Getting experiments to the launchpad

The team behind the Spheroids experiment send an update on the behind-the-scenes logistics to getting their experiment to space. 

Experiment container.

Experiment container.

After scheduling our travel for the launch, I was in contact several times with the Italian company who is organising the transport of our materials to the Kennedy Space Center in Florida, USA. We have two boxes to transport. One is quite large and contains consumables. The second box contains frozen liquids which have to cooled during transport and are essential for the cell culture and our experiment. This second box we plan to take with us as carry-on luggage on our flight to Orlando.

So far so good, but the materials in each of our boxes are worth more than 1000 € so the boxes have to be declared at customs in Germany as well as in the US. We are getting help from other companies to ensure the customs procedures go smoothly on both sides of the Atlantic.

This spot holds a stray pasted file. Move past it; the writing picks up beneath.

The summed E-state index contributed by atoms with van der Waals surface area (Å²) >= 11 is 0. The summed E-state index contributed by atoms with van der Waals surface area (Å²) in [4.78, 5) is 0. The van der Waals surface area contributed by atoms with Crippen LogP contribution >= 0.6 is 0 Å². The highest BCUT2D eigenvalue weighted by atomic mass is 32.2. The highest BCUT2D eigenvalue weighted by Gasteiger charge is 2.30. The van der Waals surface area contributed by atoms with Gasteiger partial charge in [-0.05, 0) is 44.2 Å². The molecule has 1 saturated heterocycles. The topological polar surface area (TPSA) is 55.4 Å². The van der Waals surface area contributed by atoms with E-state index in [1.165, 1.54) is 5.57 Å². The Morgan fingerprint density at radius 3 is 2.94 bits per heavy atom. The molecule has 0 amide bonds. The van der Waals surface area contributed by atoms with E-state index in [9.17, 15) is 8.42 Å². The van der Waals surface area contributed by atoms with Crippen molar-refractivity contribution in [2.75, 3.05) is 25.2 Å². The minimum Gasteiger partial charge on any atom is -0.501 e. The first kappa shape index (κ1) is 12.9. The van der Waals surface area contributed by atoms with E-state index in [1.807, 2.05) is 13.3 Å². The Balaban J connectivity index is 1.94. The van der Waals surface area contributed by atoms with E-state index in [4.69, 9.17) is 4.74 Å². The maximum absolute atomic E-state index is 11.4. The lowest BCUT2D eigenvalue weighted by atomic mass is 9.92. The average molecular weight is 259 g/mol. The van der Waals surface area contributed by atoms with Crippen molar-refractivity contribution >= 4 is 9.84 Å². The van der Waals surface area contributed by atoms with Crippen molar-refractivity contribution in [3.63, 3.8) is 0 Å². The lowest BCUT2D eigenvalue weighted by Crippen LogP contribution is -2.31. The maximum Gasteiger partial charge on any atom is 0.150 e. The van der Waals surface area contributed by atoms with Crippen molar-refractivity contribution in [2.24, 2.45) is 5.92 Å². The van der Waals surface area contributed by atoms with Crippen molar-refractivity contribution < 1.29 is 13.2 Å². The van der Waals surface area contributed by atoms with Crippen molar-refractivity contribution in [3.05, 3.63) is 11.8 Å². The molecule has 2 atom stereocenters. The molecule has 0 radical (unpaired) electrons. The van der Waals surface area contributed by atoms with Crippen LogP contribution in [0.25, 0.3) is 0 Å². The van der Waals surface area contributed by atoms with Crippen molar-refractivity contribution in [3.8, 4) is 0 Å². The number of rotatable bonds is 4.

Airport rules. Credits: Creative Commons, https://flic.kr/p/CugMk

Airport rules. Credits: Creative Commons, https://flic.kr/p/CugMk

The hand-carry box has separate issues. Travelling on airplanes only 1000 mL of liquid is allowed to be taken in hand luggage and in volumes no larger than 100 ml each. The liquids we are carrying are two vials of 500 mL, three of 100 ml and two of 10 μg. Therefore, I contacted the federal law enforcement at the Tegel airport in Berlin to ask for permission to bring the volumes into the passanger cabin of the plane. Today I talked with an officer and he granted the transport. The only thing I still have to do is send him an email next week stating that the liquids are not dangerous goods. I must include the Material Safety Data Sheets for each liquid vial and the flight connection of my trip to Orlando. He then will inform the security company manning the security checks at the airports in Berlin and Frankfurt to issue a permit for our liquids.
The last obstacles are solved!
Now everything is in the hands of SpaceX and NASA.

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